There’s a magical ascendency to Patrick Dougherty’s work. The world-renowned sculptor, who twists switches and saplings into towering whimsical structures, holds a kind of sovereignty over the simple stick.
You wouldn’t immediately recognize his supremacy upon meeting the mild-mannered craftsman from North Carolina, but he has created more than 250 site-specific sculptures on four continents over the past three decades using hundreds of truckloads of sticks.
“A stick is an imaginative object,” says Dougherty, while taking a break recently from the installation of his new work Shindig at the Renwick Gallery of the Smithsonian American Art Museum.
A parade of playful tent-like structures lean against the gallery walls or appear to be roaming about the 2,400 square-foot room. Soaring 16-and a-half-feet-high, the tips of their switches tease at the ceiling lights of the newly renovated museum. They look, in fact, like individuals possessing a hint of a mischief, as if when the lights go down at night they might take off in a whirl of dance.
But by day, they evoke that primordial need for shelter, and visitors will likely want to hide inside of them.
“I think we have a kind of shadow life of our hunting and gathering past, especially in our childhood play. Because a stick—a piece of wood—is an object that has an incredible amount of vibration for us,” says Dougherty. In a child’s hands, a stick becomes a marching baton, a flute, a sword or even just a simple tool to poke at, or flick something away.
“Sticks really give me a lot of energy,” he says. “I’m very keen to the material and I feel like I sense the potential of a sapling.”
Indeed, since his first visit to the Smithsonian Institution in 2000 when he built Whatchamacallit at the National Museum of Natural History, Dougherty has become known as the "Stickman." And like a capstone to a full and engaging career, he returns now to welcome the Renwick Gallery back to life as it reopens on November 13 after a two-year, $30 million renovation, and as one of nine contemporary artists in the museum’s inaugural exhibition entitled “Wonder,” named for the awe and splendor that these works bring to the museum’s galleries.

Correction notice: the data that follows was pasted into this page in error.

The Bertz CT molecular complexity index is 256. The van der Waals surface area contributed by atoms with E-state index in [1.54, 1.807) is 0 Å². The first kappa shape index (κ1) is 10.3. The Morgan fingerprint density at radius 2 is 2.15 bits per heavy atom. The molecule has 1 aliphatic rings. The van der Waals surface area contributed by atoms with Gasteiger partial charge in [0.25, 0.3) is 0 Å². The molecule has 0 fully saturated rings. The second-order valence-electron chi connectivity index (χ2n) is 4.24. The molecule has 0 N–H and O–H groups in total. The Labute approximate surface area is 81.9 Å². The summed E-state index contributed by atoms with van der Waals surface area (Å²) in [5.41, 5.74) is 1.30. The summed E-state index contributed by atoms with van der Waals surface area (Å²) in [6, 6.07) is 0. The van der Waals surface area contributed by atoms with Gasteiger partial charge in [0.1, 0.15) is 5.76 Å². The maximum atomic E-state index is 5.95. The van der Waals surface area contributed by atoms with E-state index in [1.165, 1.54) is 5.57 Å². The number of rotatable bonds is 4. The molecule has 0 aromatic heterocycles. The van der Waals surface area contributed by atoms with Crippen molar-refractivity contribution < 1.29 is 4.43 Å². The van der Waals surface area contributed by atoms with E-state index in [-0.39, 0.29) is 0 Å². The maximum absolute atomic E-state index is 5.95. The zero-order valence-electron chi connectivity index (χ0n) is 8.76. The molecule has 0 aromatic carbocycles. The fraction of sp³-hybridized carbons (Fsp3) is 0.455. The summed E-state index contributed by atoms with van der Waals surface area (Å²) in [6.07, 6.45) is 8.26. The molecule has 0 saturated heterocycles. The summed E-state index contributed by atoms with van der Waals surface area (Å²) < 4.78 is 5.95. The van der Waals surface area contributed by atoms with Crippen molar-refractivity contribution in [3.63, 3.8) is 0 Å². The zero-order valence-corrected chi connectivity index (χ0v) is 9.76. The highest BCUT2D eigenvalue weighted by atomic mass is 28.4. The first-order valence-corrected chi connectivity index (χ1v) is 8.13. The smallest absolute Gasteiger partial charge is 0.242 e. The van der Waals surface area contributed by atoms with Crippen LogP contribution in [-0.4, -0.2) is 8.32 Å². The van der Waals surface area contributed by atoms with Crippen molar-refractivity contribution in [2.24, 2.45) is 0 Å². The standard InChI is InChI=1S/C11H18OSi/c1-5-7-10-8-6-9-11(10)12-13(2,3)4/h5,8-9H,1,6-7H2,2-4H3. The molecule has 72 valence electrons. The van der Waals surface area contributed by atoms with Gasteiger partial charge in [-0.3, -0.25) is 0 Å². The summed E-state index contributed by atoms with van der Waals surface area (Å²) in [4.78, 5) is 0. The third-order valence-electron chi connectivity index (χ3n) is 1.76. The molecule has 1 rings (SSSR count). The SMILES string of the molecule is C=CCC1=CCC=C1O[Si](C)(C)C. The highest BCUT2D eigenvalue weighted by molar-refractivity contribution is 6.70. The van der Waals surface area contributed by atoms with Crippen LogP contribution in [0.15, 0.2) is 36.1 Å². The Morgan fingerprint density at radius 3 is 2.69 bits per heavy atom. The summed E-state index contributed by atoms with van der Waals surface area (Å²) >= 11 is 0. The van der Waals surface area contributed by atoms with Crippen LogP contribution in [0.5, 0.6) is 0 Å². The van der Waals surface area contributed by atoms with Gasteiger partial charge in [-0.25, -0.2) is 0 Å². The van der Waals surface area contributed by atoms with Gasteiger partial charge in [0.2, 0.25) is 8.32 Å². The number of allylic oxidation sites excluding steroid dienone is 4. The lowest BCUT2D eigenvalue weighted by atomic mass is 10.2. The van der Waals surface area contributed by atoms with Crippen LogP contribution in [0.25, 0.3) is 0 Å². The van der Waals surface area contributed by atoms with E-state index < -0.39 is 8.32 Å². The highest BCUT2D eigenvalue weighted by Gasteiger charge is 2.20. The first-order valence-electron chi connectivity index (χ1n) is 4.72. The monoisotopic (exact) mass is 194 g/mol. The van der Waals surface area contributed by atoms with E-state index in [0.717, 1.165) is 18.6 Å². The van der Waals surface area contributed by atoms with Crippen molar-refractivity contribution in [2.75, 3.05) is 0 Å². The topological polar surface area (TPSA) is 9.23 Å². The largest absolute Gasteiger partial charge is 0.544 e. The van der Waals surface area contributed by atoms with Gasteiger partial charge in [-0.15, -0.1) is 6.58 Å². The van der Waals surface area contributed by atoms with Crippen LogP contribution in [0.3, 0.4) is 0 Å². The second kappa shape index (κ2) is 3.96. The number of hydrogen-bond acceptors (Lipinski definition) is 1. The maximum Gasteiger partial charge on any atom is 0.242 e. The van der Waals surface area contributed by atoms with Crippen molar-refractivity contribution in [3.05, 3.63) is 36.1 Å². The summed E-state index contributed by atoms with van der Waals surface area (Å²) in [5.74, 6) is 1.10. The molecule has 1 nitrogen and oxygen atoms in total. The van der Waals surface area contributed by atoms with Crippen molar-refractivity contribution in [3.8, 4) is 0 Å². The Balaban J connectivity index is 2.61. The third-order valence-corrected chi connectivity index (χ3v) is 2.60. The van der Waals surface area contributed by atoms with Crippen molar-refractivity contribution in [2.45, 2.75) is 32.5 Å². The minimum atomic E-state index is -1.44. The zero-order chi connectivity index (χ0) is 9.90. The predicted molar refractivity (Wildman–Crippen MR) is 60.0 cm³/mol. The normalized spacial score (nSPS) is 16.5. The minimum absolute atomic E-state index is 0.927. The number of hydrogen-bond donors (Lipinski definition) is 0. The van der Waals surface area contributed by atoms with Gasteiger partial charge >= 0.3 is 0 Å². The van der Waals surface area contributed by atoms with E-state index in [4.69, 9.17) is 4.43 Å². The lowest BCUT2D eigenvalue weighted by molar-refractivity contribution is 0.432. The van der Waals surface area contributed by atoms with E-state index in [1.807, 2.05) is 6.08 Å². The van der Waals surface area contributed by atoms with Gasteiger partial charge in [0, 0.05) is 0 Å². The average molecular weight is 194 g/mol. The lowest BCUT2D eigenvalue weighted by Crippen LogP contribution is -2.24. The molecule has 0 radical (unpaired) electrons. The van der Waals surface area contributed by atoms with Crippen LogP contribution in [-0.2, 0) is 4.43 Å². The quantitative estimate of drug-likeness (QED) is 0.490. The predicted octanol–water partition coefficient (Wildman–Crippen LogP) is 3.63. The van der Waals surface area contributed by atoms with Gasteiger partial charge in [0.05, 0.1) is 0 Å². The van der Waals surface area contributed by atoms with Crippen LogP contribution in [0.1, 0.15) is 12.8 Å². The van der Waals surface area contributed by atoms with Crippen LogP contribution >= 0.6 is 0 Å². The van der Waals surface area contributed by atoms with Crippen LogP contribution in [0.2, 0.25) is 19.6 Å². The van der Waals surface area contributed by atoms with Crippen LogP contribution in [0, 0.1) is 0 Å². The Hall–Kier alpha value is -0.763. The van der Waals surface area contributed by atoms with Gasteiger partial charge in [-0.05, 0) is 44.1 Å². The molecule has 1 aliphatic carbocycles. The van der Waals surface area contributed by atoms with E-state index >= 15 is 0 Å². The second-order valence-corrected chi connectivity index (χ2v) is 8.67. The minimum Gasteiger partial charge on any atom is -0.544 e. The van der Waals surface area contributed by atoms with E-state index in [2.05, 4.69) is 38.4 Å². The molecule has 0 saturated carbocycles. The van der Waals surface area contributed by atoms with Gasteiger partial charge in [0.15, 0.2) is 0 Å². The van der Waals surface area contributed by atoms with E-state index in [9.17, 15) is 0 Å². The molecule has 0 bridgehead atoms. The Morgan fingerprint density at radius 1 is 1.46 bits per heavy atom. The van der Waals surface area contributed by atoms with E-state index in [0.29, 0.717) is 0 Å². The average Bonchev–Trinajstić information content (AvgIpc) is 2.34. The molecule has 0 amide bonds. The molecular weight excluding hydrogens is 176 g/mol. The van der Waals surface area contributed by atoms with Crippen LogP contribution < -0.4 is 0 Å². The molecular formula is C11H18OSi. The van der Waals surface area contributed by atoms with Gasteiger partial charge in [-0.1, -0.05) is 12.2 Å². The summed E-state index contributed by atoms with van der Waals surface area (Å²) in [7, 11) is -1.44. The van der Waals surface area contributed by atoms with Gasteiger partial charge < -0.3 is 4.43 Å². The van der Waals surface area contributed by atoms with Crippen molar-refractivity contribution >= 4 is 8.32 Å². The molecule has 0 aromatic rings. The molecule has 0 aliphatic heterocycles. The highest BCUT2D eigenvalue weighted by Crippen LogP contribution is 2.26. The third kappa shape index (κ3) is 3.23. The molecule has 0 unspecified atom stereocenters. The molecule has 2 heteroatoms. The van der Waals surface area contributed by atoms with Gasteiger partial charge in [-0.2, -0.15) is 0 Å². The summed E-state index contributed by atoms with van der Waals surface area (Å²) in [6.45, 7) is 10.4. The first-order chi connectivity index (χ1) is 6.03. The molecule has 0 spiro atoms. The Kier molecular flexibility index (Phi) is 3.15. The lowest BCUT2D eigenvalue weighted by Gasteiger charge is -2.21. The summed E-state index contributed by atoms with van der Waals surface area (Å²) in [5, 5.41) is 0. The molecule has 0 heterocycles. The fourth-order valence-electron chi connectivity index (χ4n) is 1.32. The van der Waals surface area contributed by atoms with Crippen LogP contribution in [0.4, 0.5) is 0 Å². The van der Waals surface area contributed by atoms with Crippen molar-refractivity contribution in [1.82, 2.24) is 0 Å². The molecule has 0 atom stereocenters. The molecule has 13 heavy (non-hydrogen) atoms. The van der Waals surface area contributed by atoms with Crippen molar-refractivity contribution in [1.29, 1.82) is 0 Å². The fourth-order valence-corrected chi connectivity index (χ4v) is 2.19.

To Dougherty, the stick is a tapered line of a drawing. He thinks of his works as illustration and the sticks as the lines of his drawing. But the ease with which he does his work is illusory. There's a lot more to it then it seems. Only after years of painstaking craftsmanship, can he build them as if by magic.
First there is the gathering of the material. Volunteers clamor to help. “There are a lot of closet stick gatherers out there, it turns out,” he says with a chuckle.
And then later, the volunteers join him to build the structure. Dougherty starts the process, crafting out the base of the structure, marking it with paint or rope and then weaving it all together stick after stick before finally finishing it, loosening, clipping and correcting, with his only tool—a pair of pruning clippers. Sometimes his volunteers are a little too good at weaving, he says, a little too tight sometimes. "I'll go around and loosen it up and give the surface a sense of the flyaway."
And the weaving is nothing like that of a basket. “Don’t go horizontal or vertical,” he tells his helpers. “It’s not geometric. We want it to be more loose and friendly.”